Wednesday 16th December 2015
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Chorus, split off from Telecom in 2012 as a low-risk, low-return network company, has instead been one of the most volatile stocks on the NZX, thanks to a prolonged and shambolic regulatory process on what it can charge customers to access its copper wires.
The stock soared 24 percent to a record $3.84 on the NZX yesterday, adding $290 million to Chorus's market value, after the Commerce Commission said the company can charge an average $41.69 a month for access to wholesale broadband and phone services, up from the $38.43 signalled in its last determination. It slipped back to $3.765 today, having listed at $2.94 in 2011 as a reliable, dividend-paying utility. Instead, the stock sank as low as $1.275 in 2013 as the government struggled with a legislative response to telecommunications commissioner Stephen Gale's proposal to regulate price cuts.
"From a capital markets point of view it is a regulatory debacle, a shambles," said Paul Glass, executive chairman at Devon Funds Management. The regulator "almost broke the company and now they are almost over-rewarding Chorus. It almost makes regulated assets uninvestable."
"We need a more mature approach to regulation that reflects the fact that these sorts of violent swings raise the overall cost of capital of regulated businesses," he said.
The government had awarded Chorus the contract to roll out a nationwide fibre-optic network capable of delivering ultrafast broadband, only to have the company find itself starved of capital and cash flow and unable to complete the job. It challenged the regulator in the High Court, halted dividend payments and targeted $400 million of cost cuts to help fill what it called a $1 billion hole in funding for the rollout.
Telecommunications commissioner Gale told a briefing in Wellington yesterday that the increase in pricing for copper access was largely due to the regulator missing out a key trenching component in its July draft determination, something the industry rapidly pointed out during the final round of submissions.
"It's unfortunate that the error wasn't picked up in July," Gale said. "The parties that have been involved have had now two complete shots to make suggestions as to where the model needs to be adjusted, so I think that gives you confidence that the analysis has converged, and in this final step, as you'd expect, the model has been subjected to a very close scrutiny."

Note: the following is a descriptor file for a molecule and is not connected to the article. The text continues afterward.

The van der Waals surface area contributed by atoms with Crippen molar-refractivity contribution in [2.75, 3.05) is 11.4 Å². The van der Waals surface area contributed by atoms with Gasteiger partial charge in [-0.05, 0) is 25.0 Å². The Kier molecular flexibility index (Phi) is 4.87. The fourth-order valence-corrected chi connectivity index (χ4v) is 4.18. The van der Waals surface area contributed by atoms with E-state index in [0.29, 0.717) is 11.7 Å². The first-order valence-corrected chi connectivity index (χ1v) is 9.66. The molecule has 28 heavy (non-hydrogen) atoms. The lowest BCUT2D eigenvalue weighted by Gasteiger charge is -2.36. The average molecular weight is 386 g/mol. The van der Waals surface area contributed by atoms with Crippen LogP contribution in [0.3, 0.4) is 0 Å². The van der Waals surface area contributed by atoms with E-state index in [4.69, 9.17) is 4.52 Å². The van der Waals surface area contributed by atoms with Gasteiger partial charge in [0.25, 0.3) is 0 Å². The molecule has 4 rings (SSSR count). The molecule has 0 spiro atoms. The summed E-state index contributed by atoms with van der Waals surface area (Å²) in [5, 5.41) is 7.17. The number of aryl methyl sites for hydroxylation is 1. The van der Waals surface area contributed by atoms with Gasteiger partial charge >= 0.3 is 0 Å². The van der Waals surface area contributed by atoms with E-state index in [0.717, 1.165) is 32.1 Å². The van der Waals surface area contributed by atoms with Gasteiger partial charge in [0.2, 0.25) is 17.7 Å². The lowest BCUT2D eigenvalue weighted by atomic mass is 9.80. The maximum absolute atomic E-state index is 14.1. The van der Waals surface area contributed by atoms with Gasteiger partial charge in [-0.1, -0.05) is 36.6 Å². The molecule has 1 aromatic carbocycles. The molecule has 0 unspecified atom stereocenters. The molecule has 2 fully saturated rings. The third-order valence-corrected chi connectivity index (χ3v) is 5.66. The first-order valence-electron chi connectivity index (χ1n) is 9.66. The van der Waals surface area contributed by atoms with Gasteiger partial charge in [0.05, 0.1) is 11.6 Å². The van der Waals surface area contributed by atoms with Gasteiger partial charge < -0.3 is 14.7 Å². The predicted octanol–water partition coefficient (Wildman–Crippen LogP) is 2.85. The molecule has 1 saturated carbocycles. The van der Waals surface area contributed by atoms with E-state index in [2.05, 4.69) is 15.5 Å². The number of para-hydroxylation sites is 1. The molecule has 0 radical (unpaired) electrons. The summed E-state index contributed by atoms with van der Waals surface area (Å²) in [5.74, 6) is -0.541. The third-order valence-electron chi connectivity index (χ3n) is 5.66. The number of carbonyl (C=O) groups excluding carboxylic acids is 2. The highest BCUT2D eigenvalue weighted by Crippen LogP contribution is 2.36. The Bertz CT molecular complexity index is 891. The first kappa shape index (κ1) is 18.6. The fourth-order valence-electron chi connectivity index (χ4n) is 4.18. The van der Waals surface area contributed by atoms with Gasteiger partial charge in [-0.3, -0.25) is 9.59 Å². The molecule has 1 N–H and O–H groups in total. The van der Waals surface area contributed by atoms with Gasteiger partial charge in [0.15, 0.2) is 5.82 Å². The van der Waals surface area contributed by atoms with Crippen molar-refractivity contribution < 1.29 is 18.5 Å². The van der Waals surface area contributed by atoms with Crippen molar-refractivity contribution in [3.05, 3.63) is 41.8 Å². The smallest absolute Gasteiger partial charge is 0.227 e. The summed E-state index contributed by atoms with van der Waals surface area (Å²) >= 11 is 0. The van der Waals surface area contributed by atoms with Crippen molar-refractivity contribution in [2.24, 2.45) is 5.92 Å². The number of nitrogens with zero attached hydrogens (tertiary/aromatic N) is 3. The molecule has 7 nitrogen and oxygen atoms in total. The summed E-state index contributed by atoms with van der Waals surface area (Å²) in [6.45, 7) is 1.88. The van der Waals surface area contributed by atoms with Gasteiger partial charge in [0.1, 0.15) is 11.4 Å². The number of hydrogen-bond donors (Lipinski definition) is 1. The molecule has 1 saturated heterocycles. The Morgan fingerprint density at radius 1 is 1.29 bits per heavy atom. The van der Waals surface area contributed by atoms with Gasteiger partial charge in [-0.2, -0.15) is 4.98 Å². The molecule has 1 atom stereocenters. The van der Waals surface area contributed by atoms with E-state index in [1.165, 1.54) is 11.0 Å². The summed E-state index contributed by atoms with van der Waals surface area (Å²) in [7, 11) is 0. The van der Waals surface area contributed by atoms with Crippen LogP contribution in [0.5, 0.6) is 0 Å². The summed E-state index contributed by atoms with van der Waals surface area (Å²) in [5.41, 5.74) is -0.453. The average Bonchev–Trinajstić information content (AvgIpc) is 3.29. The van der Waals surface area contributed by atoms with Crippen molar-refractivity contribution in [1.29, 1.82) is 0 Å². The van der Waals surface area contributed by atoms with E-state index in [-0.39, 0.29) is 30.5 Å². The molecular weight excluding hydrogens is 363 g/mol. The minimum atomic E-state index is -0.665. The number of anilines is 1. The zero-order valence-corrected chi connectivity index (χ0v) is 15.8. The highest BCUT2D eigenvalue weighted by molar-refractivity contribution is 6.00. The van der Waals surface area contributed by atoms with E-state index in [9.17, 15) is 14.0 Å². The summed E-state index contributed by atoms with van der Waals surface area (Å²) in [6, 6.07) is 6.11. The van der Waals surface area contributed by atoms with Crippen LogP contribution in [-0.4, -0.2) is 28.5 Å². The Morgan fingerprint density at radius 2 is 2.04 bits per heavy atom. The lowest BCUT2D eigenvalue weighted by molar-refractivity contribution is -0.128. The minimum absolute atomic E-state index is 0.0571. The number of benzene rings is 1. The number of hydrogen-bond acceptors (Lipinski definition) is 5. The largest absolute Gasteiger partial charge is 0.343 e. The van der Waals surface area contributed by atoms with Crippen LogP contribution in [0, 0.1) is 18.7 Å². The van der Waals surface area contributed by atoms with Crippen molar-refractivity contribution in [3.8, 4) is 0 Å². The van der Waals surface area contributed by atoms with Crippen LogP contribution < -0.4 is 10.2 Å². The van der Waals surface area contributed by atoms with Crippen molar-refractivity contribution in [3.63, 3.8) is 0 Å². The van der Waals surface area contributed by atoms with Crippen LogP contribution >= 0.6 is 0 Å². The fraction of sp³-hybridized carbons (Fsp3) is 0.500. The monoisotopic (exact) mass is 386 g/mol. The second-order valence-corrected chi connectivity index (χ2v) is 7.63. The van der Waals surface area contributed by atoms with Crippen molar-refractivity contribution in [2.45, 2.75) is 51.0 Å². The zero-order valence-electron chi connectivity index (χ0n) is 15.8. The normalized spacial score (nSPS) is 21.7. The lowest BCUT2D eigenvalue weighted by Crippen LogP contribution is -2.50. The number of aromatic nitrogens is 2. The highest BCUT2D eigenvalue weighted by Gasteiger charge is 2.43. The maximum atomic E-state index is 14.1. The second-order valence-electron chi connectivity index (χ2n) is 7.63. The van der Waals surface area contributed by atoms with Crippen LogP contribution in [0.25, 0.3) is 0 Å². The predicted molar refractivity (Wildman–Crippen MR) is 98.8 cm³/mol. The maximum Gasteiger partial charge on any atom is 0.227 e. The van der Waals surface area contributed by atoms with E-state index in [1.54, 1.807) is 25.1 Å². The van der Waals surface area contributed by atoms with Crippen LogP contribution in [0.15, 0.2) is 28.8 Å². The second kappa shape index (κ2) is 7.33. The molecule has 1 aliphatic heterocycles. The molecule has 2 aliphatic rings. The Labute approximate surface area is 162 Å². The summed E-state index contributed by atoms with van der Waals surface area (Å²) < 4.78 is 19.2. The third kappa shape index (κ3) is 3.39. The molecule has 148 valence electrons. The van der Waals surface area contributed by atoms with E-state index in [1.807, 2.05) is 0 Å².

As Chorus's biggest customer, Spark New Zealand will bear the brunt of the charges, and it said customers will lose out as a result of the decision. The Auckland-based company expects the higher copper wholesale price will increase its costs by $21 million in 2016 and $36 million on an annualised basis, while the unbundled bitstream access price will rise by $1 million in 2016 and $2 million on an annual basis.
Vodafone New Zealand, Chorus's second-biggest customer, said it was disappointed with the decision, and would probably pass that on to the consumer. Industry lobby Internet New Zealand said the "extreme nature" of the price hikes might lead to a judicial review of the decision.
"This has been a long, drawn-out process," said Rickey Ward, New Zealand equity manager at JBWere New Zealand. The surge in Chorus's shares yesterday reflects "more certainty about the company's longer-term cash flows" although the revised guidance isn't too far above what the market was expecting.
Ward said he had "never seen a share price rally so hard" on a regulator's deliberations. New Zealand was a small economy, where the biggest "competitor" to companies with monopoly positions was the regulator itself.
"When it was first separated Chorus was really sold to international investors hunting for income in a post-GFC world as a reliable dividend payer," Ward said. "Regulation came along and they were not certain of their dividends and the overseas investors walked away."
For Chorus's part, it "won a contract to roll out broadband on metrics that proved to be challenging."
The network operator anticipates 2016 earnings before interest, tax, depreciation and amortisation of between $580 million and $600 million as a result of the decision, upgrading guidance from a previous forecast for a "modest decline" from the $546 million in 2015. Spark said it would raise its own prices to avoid cutting its earnings guidance.
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